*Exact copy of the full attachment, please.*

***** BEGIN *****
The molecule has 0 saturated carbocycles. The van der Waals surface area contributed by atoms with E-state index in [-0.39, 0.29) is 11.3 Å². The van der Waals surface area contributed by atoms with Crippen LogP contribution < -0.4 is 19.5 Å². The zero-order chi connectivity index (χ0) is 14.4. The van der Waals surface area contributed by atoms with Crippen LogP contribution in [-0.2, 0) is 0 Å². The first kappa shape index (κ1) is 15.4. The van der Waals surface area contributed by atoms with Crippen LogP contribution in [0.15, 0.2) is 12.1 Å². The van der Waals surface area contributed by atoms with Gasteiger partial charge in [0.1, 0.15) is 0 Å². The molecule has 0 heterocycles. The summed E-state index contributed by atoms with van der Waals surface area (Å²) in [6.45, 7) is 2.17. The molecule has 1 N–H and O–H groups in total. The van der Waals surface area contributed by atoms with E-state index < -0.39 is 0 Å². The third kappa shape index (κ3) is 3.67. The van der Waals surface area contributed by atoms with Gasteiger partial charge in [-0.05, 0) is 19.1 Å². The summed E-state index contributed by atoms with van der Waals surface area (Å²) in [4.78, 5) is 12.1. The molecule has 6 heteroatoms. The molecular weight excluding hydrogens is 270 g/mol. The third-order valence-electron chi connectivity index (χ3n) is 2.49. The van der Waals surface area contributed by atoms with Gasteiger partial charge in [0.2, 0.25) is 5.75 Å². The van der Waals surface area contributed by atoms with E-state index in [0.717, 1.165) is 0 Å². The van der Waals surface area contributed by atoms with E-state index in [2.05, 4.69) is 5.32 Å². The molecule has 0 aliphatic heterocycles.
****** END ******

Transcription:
The molecule has 0 saturated carbocycles. The van der Waals surface area contributed by atoms with E-state index in [-0.39, 0.29) is 11.3 Å². The van der Waals surface area contributed by atoms with Crippen LogP contribution < -0.4 is 19.5 Å². The zero-order chi connectivity index (χ0) is 14.4. The van der Waals surface area contributed by atoms with Crippen LogP contribution in [-0.2, 0) is 0 Å². The first kappa shape index (κ1) is 15.4. The van der Waals surface area contributed by atoms with Crippen LogP contribution in [0.15, 0.2) is 12.1 Å². The van der Waals surface area contributed by atoms with Gasteiger partial charge in [0.1, 0.15) is 0 Å². The molecule has 0 heterocycles. The summed E-state index contributed by atoms with van der Waals surface area (Å²) in [6.45, 7) is 2.17. The molecule has 1 N–H and O–H groups in total. The van der Waals surface area contributed by atoms with E-state index < -0.39 is 0 Å². The third kappa shape index (κ3) is 3.67. The van der Waals surface area contributed by atoms with Gasteiger partial charge in [-0.05, 0) is 19.1 Å². The summed E-state index contributed by atoms with van der Waals surface area (Å²) in [4.78, 5) is 12.1. The molecule has 6 heteroatoms. The molecular weight excluding hydrogens is 270 g/mol. The third-order valence-electron chi connectivity index (χ3n) is 2.49. The van der Waals surface area contributed by atoms with Gasteiger partial charge in [0.2, 0.25) is 5.75 Å². The van der Waals surface area contributed by atoms with E-state index in [0.717, 1.165) is 0 Å². The van der Waals surface area contributed by atoms with E-state index in [2.05, 4.69) is 5.32 Å². The molecule has 0 aliphatic heterocycles.